Back squats are the more traditional way to do them, and what most people think of when they hear the word “squat”. There’s nothing wrong with them, and they’re a great option for the majority of people.
Backloading gives a bit more stability and openness, so it is ideal for beginner lifters. However, both ways will work and you should go with whatever is more comfortable for you.
Front squats are less common, but they’ve become more widespread in recent years.
Weight placement for squats deals with front or backloading the weight. Front load squats are ideal for lifters with back problems because it distributes the weight through the arms and front of the torso so as to bypass the back.
Consult a doctor first, and I’m not one, but if you have problems with your back, I’d try front loading your squats. You might find them to be much more comfortable.
In the end, they’re both great options. Try them both out, and stick with whatever works best for you.
Mental setup is a huge part of lifting and can drastically impact the success or failure of your set and/or reps. There are a number of different mental setups, and I will cover a few strategies I find helpful.
The first and most commonly used strategy is the fight or flight mindset. This actually creates an endocrine response with the hormone norepinephrine and can be extremely effective because it pushes the body beyond its standard physical capability.
It stems essentially from fear. Oftentimes this comes easy to beginner lifters, but as they become more advanced, the newness wears off and it is more difficult to get the desired response.
Some lifters breathe rapidly, pinch or slap themselves, and shout or clap their hands to try and get this kind of reaction.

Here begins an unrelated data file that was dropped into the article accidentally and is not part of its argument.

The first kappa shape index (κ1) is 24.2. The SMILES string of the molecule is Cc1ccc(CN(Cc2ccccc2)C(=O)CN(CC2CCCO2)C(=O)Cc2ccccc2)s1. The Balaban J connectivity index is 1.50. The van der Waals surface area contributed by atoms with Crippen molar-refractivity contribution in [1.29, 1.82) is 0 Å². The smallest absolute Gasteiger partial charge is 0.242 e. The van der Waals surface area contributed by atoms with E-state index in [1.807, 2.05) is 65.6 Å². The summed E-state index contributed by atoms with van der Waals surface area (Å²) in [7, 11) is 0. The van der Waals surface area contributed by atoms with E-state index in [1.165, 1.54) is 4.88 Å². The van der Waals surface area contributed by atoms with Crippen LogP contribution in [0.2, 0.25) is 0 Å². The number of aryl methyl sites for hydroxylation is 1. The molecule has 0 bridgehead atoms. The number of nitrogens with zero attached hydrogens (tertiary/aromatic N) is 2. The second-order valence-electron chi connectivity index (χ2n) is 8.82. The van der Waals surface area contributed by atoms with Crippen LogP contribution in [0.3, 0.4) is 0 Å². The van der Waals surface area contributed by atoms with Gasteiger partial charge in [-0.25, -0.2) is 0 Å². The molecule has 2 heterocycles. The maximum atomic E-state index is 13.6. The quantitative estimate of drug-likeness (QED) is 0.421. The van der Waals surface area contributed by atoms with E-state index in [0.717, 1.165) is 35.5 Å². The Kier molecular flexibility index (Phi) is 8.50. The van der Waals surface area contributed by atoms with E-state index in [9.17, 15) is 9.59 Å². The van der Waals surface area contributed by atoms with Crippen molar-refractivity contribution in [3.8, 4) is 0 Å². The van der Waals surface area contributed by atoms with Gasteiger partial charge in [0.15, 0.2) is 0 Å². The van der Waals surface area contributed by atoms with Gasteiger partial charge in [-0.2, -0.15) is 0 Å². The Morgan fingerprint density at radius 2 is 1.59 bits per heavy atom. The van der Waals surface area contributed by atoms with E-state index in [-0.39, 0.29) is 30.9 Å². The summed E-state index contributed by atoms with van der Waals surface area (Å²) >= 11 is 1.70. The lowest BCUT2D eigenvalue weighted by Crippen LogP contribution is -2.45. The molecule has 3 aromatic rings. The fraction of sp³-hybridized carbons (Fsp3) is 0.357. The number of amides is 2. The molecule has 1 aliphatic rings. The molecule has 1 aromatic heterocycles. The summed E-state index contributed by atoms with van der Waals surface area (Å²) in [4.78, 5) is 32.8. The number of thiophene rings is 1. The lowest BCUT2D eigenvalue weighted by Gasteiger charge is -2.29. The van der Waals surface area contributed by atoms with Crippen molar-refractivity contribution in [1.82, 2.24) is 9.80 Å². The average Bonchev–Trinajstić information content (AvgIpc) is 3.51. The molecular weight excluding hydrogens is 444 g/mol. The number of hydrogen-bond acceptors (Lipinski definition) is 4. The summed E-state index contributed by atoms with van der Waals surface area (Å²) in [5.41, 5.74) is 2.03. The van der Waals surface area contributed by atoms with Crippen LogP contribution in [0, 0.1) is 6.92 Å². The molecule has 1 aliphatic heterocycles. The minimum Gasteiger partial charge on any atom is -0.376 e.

On the other hand, some lifters prefer a feeling of confidence and ability to complete the lift soundly. Telling yourself it’s going to be easy or doing some air squats to solidify form can be great.
In the end, make sure your squat form works for you. Do what you have to do to make it successful, but make sure you are being safe. When you’re holding hundreds of pounds above you, it’s very important to keep safety in mind.
The Bottom Line
Squats can be difficult, and leave you sore for a few days after your workout. This being said, they’re many people’s favorite lifts and can be very rewarding.
In the end, there are a few key takeaways, that I’ll go over quickly below.
When you’re squatting, it’s important to keep your head and back straight. This helps your body move more efficiently, as well as removing a lot of the risk for a back injury.
You also have to engage your core. This means flexing and tightening your ab muscles, which helps create stability in your lifts, and further avoid injury. This is one of the most important steps!
Another important step for improving your squat is breathing. As a bottom line, you have to breathe during your lifts. Otherwise, your muscles will run out of oxygen, you won’t be able to lift much, and you might even pass out. Trust me, breathe during your squats.
You also need the right mindset for success. It sounds cheesy I know, but it’s important to actually get anything done, and lift a lot of weight. You have to stay positive and stay confident, and you’ll be just fine.
Overall, you have to use common sense to avoid injury, stay confident, breath, and do what works best for you. If you do all of these things, your squats will keep getting better and better.